Geology and ground-water resources of Hays County, Texas
The Edwards limestone of Early Cretaceous age is the chief aquifer for San Marcos Springs and about 160 other springs and wells in Hays County, along the Balcones fault zone in South-central Texas.
Hays County is underlain by a basement of Paleozoic rocks; and in the southeastern part of the county the Hosston and Sligo formations of Early Cretaceous age, correlative with the Coahuila series of Mexico, have been encountered in the subsurface. Rocks exposed in the county are principally Cretaceous and Quaternary sedimentary units, which are assigned to the Trinity, Fredericksburg, and Washita groups in the Comanche series; the Eagle Ford shale, Austin chalk, Taylor marl, and Navarro group in the Gulf series: and the Leona formation and equivalent rocks in the Pleistocene series. Recent alluvium and colluvium locally overlie the older rocks.
In addition to the Edwards limestone in the Fredericksburg group, waterbearing rock units in Hays County include the Pearsall formation (Travis Peak of outcrop areas) and the Glen Rose limestone in the Trinity group, the Austin chalk and Taylor marl, and the Quaternary rocks.
The surface slope and regional dip are toward the southeast. Several normal strike faults have displaced the Cretaceous rocks downward to the southeast, the aggregate displacement being about 1,700 feet within the county. The boundaries of the Edwards limestone ground-water reservoir are formed by major faults which are the major controls of movement of water.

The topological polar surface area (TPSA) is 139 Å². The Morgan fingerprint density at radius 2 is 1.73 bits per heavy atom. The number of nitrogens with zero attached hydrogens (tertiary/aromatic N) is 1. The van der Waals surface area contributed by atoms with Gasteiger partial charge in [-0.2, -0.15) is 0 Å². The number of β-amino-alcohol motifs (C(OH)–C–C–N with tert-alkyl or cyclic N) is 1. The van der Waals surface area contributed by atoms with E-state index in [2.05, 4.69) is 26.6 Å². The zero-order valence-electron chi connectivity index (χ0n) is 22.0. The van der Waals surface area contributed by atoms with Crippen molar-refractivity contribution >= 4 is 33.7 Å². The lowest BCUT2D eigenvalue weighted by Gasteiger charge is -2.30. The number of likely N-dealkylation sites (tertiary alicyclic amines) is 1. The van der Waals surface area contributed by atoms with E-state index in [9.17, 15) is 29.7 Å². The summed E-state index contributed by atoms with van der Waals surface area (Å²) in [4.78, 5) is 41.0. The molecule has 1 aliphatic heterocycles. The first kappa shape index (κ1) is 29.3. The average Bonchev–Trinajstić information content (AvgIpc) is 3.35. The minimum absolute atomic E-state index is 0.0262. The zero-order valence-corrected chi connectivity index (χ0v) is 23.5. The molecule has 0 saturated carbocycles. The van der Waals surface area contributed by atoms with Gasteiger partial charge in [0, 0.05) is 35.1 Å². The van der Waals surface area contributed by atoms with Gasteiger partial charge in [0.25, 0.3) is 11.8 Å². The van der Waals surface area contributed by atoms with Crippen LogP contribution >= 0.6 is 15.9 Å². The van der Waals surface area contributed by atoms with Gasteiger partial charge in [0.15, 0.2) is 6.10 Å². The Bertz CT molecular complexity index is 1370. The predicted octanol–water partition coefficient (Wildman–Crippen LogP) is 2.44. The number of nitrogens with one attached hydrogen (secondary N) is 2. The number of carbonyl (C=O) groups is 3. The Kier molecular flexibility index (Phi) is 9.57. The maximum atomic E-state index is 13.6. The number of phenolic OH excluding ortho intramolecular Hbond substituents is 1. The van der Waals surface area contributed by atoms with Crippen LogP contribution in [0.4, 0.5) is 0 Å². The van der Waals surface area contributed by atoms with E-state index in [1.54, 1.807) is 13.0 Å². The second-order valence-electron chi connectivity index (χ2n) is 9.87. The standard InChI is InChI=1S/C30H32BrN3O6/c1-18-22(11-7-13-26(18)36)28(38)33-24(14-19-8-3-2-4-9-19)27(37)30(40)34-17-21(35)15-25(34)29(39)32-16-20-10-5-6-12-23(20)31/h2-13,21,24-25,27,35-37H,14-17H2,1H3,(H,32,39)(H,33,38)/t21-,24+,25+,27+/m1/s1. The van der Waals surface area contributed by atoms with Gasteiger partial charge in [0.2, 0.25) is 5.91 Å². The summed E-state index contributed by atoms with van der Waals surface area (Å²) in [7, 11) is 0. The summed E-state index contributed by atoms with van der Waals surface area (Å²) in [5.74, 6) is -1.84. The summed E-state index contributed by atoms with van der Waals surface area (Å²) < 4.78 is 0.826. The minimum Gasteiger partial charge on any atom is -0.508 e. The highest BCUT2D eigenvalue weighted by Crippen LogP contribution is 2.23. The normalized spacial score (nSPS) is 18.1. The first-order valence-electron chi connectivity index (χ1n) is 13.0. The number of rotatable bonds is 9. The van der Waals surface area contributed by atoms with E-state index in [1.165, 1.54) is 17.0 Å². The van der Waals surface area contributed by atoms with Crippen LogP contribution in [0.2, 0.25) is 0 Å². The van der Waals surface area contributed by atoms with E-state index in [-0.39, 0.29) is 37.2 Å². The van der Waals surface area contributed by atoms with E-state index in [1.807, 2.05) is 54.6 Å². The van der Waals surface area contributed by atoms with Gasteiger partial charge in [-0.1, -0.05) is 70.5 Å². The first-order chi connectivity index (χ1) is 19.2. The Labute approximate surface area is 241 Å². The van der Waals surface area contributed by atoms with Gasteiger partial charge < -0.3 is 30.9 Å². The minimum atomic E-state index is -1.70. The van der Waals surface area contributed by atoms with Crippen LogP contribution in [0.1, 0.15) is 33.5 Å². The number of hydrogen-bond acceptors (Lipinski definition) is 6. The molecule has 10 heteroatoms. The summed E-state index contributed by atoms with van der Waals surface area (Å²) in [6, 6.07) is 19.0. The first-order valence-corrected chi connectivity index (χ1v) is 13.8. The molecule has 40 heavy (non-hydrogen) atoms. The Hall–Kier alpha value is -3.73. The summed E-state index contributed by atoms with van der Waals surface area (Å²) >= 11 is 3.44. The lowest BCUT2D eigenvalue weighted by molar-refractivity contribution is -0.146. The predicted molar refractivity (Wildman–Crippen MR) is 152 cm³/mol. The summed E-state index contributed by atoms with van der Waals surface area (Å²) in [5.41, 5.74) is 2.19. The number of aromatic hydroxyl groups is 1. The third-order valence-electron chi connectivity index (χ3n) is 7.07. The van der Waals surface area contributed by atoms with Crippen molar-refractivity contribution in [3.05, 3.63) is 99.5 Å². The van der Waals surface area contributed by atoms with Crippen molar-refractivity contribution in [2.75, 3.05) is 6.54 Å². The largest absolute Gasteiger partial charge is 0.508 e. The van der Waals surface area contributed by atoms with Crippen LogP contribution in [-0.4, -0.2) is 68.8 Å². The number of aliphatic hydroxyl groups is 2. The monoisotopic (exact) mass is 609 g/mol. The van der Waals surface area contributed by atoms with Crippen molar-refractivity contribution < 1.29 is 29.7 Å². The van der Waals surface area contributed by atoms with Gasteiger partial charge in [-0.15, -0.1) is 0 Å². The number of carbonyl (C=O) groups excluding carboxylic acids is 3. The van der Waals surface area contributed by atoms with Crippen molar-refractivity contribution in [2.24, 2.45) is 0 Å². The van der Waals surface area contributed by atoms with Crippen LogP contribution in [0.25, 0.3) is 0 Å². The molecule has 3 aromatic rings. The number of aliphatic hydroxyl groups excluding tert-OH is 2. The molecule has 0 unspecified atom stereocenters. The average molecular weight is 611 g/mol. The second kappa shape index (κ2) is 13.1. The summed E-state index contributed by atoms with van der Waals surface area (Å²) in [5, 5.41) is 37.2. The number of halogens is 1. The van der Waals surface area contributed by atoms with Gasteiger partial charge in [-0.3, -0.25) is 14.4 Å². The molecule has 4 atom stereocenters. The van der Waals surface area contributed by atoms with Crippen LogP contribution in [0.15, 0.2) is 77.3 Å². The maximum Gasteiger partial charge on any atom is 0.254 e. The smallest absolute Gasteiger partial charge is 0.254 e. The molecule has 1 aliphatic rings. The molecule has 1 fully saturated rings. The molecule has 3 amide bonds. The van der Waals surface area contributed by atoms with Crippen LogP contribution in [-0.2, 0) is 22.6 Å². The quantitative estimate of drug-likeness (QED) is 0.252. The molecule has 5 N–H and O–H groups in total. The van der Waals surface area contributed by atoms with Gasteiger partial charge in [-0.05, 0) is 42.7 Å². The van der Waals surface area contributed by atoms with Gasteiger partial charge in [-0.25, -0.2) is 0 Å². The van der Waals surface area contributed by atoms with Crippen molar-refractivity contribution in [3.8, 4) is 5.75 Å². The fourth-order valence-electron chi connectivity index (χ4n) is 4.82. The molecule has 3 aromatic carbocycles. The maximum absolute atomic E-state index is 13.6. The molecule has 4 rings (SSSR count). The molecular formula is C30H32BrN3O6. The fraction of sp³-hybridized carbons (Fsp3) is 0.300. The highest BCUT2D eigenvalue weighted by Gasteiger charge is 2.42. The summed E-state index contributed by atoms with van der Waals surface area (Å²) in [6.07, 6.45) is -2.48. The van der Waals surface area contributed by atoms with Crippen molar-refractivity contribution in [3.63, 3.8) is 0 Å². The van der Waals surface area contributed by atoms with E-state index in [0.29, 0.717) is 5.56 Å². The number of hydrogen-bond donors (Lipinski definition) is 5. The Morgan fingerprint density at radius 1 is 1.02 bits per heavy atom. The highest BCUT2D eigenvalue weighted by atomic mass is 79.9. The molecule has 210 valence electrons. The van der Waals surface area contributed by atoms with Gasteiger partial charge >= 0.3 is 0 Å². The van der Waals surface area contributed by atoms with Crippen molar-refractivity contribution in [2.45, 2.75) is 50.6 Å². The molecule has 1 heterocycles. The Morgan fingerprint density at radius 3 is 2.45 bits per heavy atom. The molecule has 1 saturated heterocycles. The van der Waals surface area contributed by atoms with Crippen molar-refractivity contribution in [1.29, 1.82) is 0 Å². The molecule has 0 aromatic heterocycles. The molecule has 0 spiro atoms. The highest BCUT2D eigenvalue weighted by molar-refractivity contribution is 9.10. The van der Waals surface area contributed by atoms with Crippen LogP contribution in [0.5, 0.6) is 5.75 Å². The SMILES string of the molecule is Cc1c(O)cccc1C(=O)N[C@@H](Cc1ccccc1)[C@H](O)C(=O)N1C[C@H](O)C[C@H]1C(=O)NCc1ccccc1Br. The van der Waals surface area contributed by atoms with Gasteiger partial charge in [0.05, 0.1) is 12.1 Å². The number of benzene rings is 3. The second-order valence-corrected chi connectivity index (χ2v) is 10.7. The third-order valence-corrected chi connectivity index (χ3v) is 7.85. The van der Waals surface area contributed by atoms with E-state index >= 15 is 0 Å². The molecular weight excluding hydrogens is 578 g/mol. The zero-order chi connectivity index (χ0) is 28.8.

Much of the water discharged at San Marcos Springs is derived from influent seepage from streams and infiltration from precipitation in recharge areas southwest of Hays County. The average underground inflow from Comal County through the Edwards limestone reservoir is estimated as 70,000 acre-feet per year for the period 1934-47. The discharge of San Marcos Springs, averaging about 55 million gallons a day during 1955, greatly exceeds local ground-water recharge within Hays County.
Depth to water, direction of movement of water, subsurface location of aquifers, and quality of water in Hays County have been determined from records of 519 wells and springs, drillers' logs of 49 wells, periodic water-level measurements in about 70 wells, and chemical analyses of water samples from 238 wells and springs.
Ground water from wells in the Pearsall formation generally contains less than 500 parts per million of dissolved solids. Water from the Glen Rose limestone in some places contains more than 500 parts per million of sulfate and more than 1,000 parts per million of dissolved solids; locally it is high in nitrate also. Except in the southeastern part of the county, water from the Edwards limestone is commonly very hard but is otherwise of good quality for most uses. Analyses of two water samples from the Austin chalk indicate a high content of bicarbonate. Water from the Taylor marl and from Quaternary sediments generally is hard, and locally it contains excessive nitrate. Most wells in Hays County are used for domestic and stock supplies. About 20 wells, most of them in the Edwards limestone, yield water in relatively large amounts for industrial use, irrigation, or public supplies.
|Publication Subtype||USGS Numbered Series|
|Title||Geology and ground-water resources of Hays County, Texas|
|Series title||Water Supply Paper|
|Publisher||U.S. Government Printing Office|
|Publisher location||Washington, D.C.|
|Contributing office(s)||Texas Water Science Center|
|Description||Report: v, 72 p., 5 Plates|
|Online Only (Y/N)||N|
|Additional Online Files (Y/N)||N|
|Google Analytic Metrics||Metrics page|